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Lighting the Fuse

Yves Béhar puts his utopian design stamp on Miami real estate.

Yves Béhar

It’s not every industrial designer who creates a condom logo, fashions organic underwear and heads off to Burning Man. But Yves Béhar isn’t just any industrial designer. He’s a bona fide visionary who is moving the world toward utopia one project at a time. To follow the work of his San Francisco-based design and branding firm, fuseproject, is to understand Béhar’s philosophy of better living through products: from Mini Jambox, the just-debuted diminutive wireless speaker from Jawbone (where Béhar serves as chief creative officer); to virtually indestructible computers, distributed through the One Laptop Per Child initiative; to Béhar’s first-ever Miami project, a residential tower called Centro (centromiami.com) that will house—in lieu of a parking garage—a fleet of on-site Smart Cars. The change-through-design advocate spoke to us about bringing his utopian vision to Miami... and the world.

What inspired Centro’s access to car-sharing?
It makes a lot of sense if you think about downtown and providing the right lifestyle amenities. A lot of people don’t want a car that’s going to remain idle for a period of time. In San Francisco, downtown has changed radically. People are living downtown and we’re seeing that all over. People want to be part of the culture and part of the social life downtown, and that’s what Centro is about.

Are your choices of design elements—aluminum surfaces from Neal Feay, Swarovski amplify lights and Herman Miller designs—intended to draw attention to processes and materials?
Yes, a lot of the philosophy is to celebrate the raw materials as they are. We use concrete, wood and aluminum, and instead of covering up surfaces with marble or faux-marble, we reveal them and show their beauty and quality.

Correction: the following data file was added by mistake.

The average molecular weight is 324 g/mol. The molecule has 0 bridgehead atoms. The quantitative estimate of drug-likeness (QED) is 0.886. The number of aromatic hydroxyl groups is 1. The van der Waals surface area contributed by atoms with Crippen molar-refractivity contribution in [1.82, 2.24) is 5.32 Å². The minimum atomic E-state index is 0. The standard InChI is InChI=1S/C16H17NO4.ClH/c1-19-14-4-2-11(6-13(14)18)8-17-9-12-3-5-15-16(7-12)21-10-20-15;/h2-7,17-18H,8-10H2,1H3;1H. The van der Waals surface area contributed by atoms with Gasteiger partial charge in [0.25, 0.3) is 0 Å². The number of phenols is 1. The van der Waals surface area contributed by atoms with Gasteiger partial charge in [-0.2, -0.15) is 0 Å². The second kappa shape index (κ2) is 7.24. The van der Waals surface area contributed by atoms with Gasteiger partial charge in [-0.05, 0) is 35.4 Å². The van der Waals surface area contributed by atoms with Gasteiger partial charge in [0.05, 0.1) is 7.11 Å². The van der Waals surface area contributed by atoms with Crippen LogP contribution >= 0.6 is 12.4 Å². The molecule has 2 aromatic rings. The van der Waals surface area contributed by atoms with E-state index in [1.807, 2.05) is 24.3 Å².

These are so-called counterculture values that have become mainstream, so when we consider the counterculture, have your experiences at Burning Man influenced your work?
Well, I’ve been at Burning Man a few times, and I have a number of artist friends who go. It’s a utopian city, a utopian moment. I’m not sure if there’s an aesthetic I’m taking from Burning Man.

The designer’s Sayl chair

What about providing glasses for children in Mexico and the Bay Area?
Isn’t that part and parcel of Burning Man’s utopian goal? Yes. Design can have a social aim, and, whether it’s a $100 laptop or producing free eyeglasses for Mexican students, design joins with utopian goals by being efficient so we can distribute more and reach more people.

In light of these initiatives, do you think the term industrial design is too limiting to describe what you do?
I think a lot of what we do is to create a whole experience. People are starting to realize that products deliver a moment in their lives that they can appreciate. I think it’s the same for the SodaStream [fuseproject’s home soda machine that lets consumers turn still water into sparkling]. It allows people to use bottles less or none at all. When you enable people to do what they want to do, you generate a whole different kind of love for your work.

It seems like you’re turning people into advocates for the process, huh?
This is something I believe in very strongly. The time of blind consumption, without understanding, is long gone. Now we have sophisticated consumers who want to be involved, so we’re bringing them into the story.